We’re pretty far south now, and Internet is quite poor, so I can’t post a picture of what it looks like outside the ship. You can see our live view by going to the Panomax Camera site for the ship, but the “rolling” waves are very distorted! At least you can see that it’s gray and overcast today, with a bit of rain. If there are no posts from me tomorrow, it will be because Internet isn’t available off Antarctica. (Note: I’ve found a way to post some of my own photos, but have to reduce the quality. See below.)
The rain will presumably abate since it’s below freezing at our destination: Yankee Bay on Greenwich Islands, one of the South Shetland Islands that are considered “maritime Antarctica”. Here’s our position; we should reach the islands by noon:
South of the islands you can see the tip of the Antarctic Peninsula itself, where we’ll be landing tomorrow morning. But today we’re going ashore for a few hours on Greenwich and are promised (well, sort of, as nothing is guaranteed here) sights of gentoo penguins, seals, and all manner of sea birds. PENGUINS AT LAST!
Below is a fuller map of the South Shetlands. They’re claimed by the UK, Chile, and Argentina, so nobody’s officially in charge. There are sixteen research stations on the archipelago.
Elephant Island, to the northwest, is famous as the site where the men of Ernest Shackleton’s 1916 Endurance expedition were marooned after the breakup of their eponymous ship (see below).
Elephant Island in the South Shetlands (upper right):
After their shipped was trapped in and then crushed by ice, the Endurance’s 28 men drifted to Elephant island on ice floes and set up camp; Shackleton then took off with five of them in an open lifeboat, hoping to reach South Georgia Island 1300 km away, where there was a whaling station that might facilitate a rescue. That journey, wonderfully recounted in the book Endurance: Shackleton’s Incredible Voyage, was dicey and rough, but it succeeded: Shackleton made it to the whaling station, and procured a tugboat from Punta Arenas, Chile, that rescued all the men. They had waited on Elephant Island for 3½ months, and all survived.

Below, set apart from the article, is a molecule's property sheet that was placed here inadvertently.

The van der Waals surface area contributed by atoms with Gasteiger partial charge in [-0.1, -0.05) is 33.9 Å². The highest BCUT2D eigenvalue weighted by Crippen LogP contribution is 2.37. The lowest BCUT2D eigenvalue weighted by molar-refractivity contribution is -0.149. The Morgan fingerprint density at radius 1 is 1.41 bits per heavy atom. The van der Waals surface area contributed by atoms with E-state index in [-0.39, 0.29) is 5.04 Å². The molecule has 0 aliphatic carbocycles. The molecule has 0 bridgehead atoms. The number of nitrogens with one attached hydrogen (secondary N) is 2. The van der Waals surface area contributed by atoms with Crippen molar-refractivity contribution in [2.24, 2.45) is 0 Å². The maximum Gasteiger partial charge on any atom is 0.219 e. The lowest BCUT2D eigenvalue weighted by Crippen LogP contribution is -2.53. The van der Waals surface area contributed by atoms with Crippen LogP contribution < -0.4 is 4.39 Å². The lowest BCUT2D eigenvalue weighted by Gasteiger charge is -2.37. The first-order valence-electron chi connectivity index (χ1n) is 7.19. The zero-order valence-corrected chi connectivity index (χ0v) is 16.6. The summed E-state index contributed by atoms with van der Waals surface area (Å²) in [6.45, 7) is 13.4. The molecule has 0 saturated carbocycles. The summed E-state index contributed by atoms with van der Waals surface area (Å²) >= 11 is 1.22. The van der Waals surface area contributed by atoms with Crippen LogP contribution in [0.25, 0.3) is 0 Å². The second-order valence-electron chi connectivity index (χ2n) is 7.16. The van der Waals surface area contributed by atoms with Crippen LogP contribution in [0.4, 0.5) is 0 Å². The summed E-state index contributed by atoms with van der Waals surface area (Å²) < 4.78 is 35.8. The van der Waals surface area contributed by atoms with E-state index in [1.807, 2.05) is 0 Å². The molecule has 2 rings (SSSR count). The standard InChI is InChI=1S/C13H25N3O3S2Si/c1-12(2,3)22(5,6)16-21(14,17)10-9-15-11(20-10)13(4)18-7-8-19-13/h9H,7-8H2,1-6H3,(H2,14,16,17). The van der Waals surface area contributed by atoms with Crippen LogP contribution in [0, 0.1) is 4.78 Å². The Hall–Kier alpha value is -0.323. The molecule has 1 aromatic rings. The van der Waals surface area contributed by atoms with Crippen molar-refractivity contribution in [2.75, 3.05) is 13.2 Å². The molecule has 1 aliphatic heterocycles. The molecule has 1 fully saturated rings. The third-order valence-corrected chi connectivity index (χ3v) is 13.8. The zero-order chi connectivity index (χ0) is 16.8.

Photos exist of Shackleton’s team leaving Elephant Island in a lifeboat, the James Caird, and also of the crew waiting on the island. Subsisting on seal and penguin meat, they never gave up hope.
Here’s Shackleton leaving in the lifeboat, cheered on by his men—an amazing photo. They rowed for 800 miles!
The Elephant Island crew. An hour after the rescue tugboat landed on the island, the men were on their way to South America.
This afternoon we’re headed for “Yankee Harbor” (also called “Hospital Cove”) on Greenwich Island, the island marked in red below. The Harbor (named after the American sealers who plied their trade there in the 19th century) is a quiet place in which landing is easy, and harbors the flightless birds and seals that are our “target animals” for today.
According to Wikipedia, Greenwich Island is:
. . . an island 24 km (15 mi) long and from 0.80 to 9.66 km (0.5 to 6 mi) (average 5.23 km or 3.25 mi) wide, lying between Robert Island and Livingston Island in the South Shetland Islands. Surface area 142.7 square kilometres (55.1 sq mi). The name Greenwich Island dates back to at least 1821 and is now established in international usage.
Update: We just saw our first iceberg, and riding on its southern side was a bunch of penguins!
I’ll try to post it here.
It worked! But I had to severely reduce the quality of the photos. Still, you can see some stuff, and thus I will be able to post a few pictures when we’re actually in Antarctica.
My first iceberg! Note the black dots at lower left.
Penguins (species unknown, probably gentoo penguins, Pygoscelis papua) hitching a ride: